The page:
Paris is a city that knows how to make full use of its underground spaces, whether repurposing quarries into catacombs, hosting nightclubs like Showcase under bridges, or cleverly hiding tour buses inside the banks of the Seine so that they don’t mar the vista.
Le Maine Jaune, a legendary underground roller skating rink that was open from 1979-2003, is another one of these examples. It’s actually created from the excavation for parking (which goes three levels below). Le Main Jaune was the first nightclub dedicated to roller skating in Paris, and was featured in the Sophie Marceau film, La Boum.
The rink level also contains a bowling alley, that still exists. After closing, La Main Jaune was taken over by “Le Collectif La Main,” a group of of artists in 2011, but they have been asked to vacate by September 4th, 2013 on the basis of safety concerns (and that it had reportedly become an artist squat as well). According to Le Parisien, the executive office of urbanism in Paris stated that “the fire constraints make it impossible to hold a large number of people. But the place could be transformed into a gym for example.”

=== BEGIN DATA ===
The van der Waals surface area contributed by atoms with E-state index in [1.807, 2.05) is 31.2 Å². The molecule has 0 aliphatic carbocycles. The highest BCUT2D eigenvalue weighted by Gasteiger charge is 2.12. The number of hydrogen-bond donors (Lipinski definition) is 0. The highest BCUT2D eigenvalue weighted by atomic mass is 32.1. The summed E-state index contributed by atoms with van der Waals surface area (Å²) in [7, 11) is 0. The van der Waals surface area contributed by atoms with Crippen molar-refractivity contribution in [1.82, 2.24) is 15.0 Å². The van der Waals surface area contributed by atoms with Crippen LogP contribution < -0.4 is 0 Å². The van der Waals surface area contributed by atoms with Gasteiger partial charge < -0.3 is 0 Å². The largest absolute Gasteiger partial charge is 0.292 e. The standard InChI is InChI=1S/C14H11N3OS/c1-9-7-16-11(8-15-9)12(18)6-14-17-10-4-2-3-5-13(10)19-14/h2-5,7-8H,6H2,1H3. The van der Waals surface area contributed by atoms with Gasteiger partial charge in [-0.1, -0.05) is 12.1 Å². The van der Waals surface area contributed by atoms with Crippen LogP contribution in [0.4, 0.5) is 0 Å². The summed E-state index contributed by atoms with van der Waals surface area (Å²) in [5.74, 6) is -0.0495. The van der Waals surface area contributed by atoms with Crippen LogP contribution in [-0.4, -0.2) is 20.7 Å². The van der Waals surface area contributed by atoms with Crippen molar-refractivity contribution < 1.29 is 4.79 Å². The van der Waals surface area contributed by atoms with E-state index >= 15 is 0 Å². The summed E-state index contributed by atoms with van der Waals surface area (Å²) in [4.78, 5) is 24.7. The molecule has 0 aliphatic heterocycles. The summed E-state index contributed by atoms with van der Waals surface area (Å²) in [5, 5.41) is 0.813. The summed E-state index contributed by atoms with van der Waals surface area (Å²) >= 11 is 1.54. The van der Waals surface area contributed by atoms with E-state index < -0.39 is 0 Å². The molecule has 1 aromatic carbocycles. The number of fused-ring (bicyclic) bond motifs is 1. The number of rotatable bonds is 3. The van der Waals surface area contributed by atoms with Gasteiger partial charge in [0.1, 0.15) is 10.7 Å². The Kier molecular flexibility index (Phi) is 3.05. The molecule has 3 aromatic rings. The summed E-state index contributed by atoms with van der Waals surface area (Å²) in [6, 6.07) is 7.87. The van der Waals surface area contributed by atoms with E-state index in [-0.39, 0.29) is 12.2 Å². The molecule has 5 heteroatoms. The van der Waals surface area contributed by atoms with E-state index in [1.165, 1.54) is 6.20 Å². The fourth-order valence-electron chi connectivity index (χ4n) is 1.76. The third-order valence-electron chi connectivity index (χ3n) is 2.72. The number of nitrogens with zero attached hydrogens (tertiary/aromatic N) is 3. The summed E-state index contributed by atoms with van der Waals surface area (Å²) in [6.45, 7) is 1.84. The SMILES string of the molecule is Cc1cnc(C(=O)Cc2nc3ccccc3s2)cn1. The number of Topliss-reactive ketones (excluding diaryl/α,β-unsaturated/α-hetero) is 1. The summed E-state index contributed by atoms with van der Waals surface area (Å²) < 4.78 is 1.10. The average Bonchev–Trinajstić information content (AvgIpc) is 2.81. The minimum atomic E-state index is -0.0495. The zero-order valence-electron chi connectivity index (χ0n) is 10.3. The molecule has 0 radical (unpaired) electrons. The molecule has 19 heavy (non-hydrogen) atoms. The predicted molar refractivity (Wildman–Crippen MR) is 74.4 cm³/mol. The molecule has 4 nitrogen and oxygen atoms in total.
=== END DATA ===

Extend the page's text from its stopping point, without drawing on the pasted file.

In February of this year, La Main Jaune was opened for Paris face cachée, a weekend of official exploration of off-the-beaten track Paris–perhaps the national attention was what has caused its eviction. Regardless of the closure of this legendary space La Main Jaune, Le Collectif La Main will continue its mission in a new location in Paris, a former bathhouse the 15th arrondisement, supported by the city of Paris.
We recently reported on two unique public art installations in the west of Paris at Porte Champerret, reminiscent of Angkor Wat and Mayan temples. One of the sculptures was a secondary entrance to La Main Jaune.
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